U.S. states likely posted a modest drop in initial unemployment claims last week, bringing the number of those newly unemployed each week back toward their pre-virus pace.
The Labor Department is set to release its jobless claims report Thursday morning. Here are the main metrics expected from the print, compared to consensus estimates compiled by Bloomberg:
Initial unemployment claims, week ended October 9: 320,000 expected, 326,000 during prior week
Continuing claims, week ended October 2: 2.670 million expected, 2.714 million during prior week
New weekly jobless claims having been inching closer to their pre-pandemic levels over the past several months, reflecting a slowdown in firings, layoffs and separations as reopenings took place and demand for workers resurged. At the beginning of September, initial filings came in at 312,000, or the lowest since March 2020. However, this represented a level still about 100,000 greater than the average weekly pace from before the virus in 2019.
Though the underlying trend in new jobless claims has been falling, some choppiness has returned to the data in recent weeks. Some economists attributed this to temporary disruptions around Hurricane Ida, which delayed many individuals from filing new claims until mid-September. The four-week moving average for new jobless claims — which smooths out volatility in the weekly data — increased by nearly 4,000 last week to reach 344,000. The prior week’s moving average was also upwardly revised.
Continuing claims did come in at a fresh pandemic-era low in last week’s report, however. These claims, which capture those still collecting benefits from regular state unemployment programs, dropped to 2.714 million at beginning of October. By comparison, continuing claims had averaged 1.699 million throughout 2019.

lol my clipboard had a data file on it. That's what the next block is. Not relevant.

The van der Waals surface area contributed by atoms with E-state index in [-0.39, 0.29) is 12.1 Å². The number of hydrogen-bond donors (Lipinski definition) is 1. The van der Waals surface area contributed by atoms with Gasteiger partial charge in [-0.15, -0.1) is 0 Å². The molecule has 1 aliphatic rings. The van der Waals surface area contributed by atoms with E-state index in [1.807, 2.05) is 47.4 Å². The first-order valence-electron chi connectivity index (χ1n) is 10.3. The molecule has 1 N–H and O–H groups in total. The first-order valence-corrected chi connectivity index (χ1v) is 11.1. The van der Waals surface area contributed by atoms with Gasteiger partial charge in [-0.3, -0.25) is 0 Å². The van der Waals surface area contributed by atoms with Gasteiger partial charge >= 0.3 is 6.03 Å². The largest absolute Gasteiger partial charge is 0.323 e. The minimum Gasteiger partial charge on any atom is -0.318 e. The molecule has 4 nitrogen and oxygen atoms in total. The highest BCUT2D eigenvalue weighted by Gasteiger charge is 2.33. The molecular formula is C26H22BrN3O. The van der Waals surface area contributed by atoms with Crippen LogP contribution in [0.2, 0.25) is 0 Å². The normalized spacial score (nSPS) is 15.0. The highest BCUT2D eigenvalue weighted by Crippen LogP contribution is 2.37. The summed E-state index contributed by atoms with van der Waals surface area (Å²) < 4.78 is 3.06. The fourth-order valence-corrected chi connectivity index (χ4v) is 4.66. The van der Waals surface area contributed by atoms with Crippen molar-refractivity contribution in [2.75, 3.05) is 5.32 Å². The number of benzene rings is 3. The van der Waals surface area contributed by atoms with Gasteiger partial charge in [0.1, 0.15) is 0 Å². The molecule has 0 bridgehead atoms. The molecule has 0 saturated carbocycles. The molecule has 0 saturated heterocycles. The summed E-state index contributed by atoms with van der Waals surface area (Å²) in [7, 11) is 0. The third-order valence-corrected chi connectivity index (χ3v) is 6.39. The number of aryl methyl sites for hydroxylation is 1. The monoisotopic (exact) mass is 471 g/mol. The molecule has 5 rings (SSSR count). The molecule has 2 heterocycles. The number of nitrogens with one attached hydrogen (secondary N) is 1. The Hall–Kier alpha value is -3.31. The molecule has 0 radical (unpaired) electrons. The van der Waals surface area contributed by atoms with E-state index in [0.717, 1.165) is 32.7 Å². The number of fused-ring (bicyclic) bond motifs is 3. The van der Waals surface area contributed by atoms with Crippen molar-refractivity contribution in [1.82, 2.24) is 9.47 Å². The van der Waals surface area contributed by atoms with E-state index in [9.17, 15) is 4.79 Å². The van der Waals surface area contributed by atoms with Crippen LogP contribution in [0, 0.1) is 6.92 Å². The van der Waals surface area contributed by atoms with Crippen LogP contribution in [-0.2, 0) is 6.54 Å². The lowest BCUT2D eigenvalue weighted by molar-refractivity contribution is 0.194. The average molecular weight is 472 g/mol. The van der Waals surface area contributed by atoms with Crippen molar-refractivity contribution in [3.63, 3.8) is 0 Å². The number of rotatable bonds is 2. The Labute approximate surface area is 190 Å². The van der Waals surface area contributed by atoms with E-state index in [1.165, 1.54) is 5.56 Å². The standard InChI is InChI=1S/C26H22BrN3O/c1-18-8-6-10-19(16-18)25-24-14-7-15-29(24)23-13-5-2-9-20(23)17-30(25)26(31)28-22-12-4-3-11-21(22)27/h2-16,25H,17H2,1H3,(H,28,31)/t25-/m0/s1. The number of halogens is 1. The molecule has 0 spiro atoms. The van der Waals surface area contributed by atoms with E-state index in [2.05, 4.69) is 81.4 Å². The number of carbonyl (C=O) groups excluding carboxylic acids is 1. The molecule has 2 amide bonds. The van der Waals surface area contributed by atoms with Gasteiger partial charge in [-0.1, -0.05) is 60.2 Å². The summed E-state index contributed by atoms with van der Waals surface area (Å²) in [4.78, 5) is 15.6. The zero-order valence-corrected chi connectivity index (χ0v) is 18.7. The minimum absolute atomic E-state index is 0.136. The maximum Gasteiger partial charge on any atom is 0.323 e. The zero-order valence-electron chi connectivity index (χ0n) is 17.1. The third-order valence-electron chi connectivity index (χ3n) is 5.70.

Lingering concerns over the coronavirus have kept a lid on further progress in the labor market’s recovery, with many individuals still remaining on the sidelines of the labor force. Demand for workers has far outpaced supply, and job openings were at a near-record high of more than 10.4 million in August, Labor Department data earlier this week showed.
“Shortages are a severe constraint for the labor market currently,” Rubeela Farooqi, chief U.S. economist for High Frequency Economics, wrote in a note published Tuesday. “Overall, the labor market remains on a gradual path towards pre-pandemic health. However, the slowdown in the pace of job gains and still-depressed participation rates are reminders that the process will likely take some time.”
The labor force participation rate in September was at just 61.6%, recovering from a pandemic-era low of 60.2% but still holding 1.7 percentage points below its level from February 2020.
“We’re getting more concerned that much of the drop in labor force participation will prove permanent, which is in turn a reason to expect the recovery in real activity and employment to disappoint over the coming years, while wage and price growth remain elevated,” Michael Pierce, senior U.S. economist for Capital Economics, wrote in a note on Wednesday.
This post will be updated with the Labor Department’s weekly jobless claims report Thursday morning at 8:30 a.m. ET. Check back for updates.
Emily McCormick is a reporter for Yahoo Finance. Follow her on Twitter: @emily_mcck
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